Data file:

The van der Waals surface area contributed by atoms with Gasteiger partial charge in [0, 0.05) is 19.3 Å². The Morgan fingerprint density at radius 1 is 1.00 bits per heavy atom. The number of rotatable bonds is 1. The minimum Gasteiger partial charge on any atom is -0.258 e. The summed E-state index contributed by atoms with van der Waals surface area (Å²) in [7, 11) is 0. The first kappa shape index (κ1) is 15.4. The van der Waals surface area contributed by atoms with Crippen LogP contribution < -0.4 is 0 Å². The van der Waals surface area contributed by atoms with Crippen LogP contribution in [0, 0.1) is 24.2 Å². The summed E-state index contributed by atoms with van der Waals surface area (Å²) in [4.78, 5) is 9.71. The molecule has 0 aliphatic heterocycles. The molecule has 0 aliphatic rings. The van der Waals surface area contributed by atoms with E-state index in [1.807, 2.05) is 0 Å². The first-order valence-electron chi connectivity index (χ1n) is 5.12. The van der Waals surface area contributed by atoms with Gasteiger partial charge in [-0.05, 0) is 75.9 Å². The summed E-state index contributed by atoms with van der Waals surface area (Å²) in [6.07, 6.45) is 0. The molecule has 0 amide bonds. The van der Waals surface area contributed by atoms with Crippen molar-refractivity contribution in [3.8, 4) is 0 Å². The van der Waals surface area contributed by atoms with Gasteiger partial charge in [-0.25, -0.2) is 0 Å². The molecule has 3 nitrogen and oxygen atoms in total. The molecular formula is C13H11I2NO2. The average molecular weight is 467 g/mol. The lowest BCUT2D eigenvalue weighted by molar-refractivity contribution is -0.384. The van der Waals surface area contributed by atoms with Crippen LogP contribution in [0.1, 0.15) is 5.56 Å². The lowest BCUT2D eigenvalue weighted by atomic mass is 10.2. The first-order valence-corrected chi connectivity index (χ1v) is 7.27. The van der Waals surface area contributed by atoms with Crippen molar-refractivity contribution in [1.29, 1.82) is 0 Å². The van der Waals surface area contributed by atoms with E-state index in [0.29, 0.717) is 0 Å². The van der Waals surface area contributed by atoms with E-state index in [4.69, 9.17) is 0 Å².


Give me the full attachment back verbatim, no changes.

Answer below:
The van der Waals surface area contributed by atoms with Gasteiger partial charge in [0, 0.05) is 19.3 Å². The Morgan fingerprint density at radius 1 is 1.00 bits per heavy atom. The number of rotatable bonds is 1. The minimum Gasteiger partial charge on any atom is -0.258 e. The summed E-state index contributed by atoms with van der Waals surface area (Å²) in [7, 11) is 0. The first kappa shape index (κ1) is 15.4. The van der Waals surface area contributed by atoms with Crippen LogP contribution < -0.4 is 0 Å². The van der Waals surface area contributed by atoms with Crippen LogP contribution in [0, 0.1) is 24.2 Å². The summed E-state index contributed by atoms with van der Waals surface area (Å²) in [4.78, 5) is 9.71. The molecule has 0 aliphatic heterocycles. The molecule has 0 aliphatic rings. The van der Waals surface area contributed by atoms with E-state index in [1.807, 2.05) is 0 Å². The first-order valence-electron chi connectivity index (χ1n) is 5.12. The van der Waals surface area contributed by atoms with Gasteiger partial charge in [-0.05, 0) is 75.9 Å². The summed E-state index contributed by atoms with van der Waals surface area (Å²) in [6.07, 6.45) is 0. The molecule has 0 amide bonds. The van der Waals surface area contributed by atoms with Crippen molar-refractivity contribution in [3.8, 4) is 0 Å². The van der Waals surface area contributed by atoms with Gasteiger partial charge in [-0.25, -0.2) is 0 Å². The molecule has 3 nitrogen and oxygen atoms in total. The molecular formula is C13H11I2NO2. The average molecular weight is 467 g/mol. The lowest BCUT2D eigenvalue weighted by molar-refractivity contribution is -0.384. The van der Waals surface area contributed by atoms with Crippen LogP contribution in [0.1, 0.15) is 5.56 Å². The lowest BCUT2D eigenvalue weighted by atomic mass is 10.2. The first-order valence-corrected chi connectivity index (χ1v) is 7.27. The van der Waals surface area contributed by atoms with Crippen molar-refractivity contribution in [1.29, 1.82) is 0 Å². The van der Waals surface area contributed by atoms with E-state index in [0.29, 0.717) is 0 Å². The van der Waals surface area contributed by atoms with E-state index in [4.69, 9.17) is 0 Å².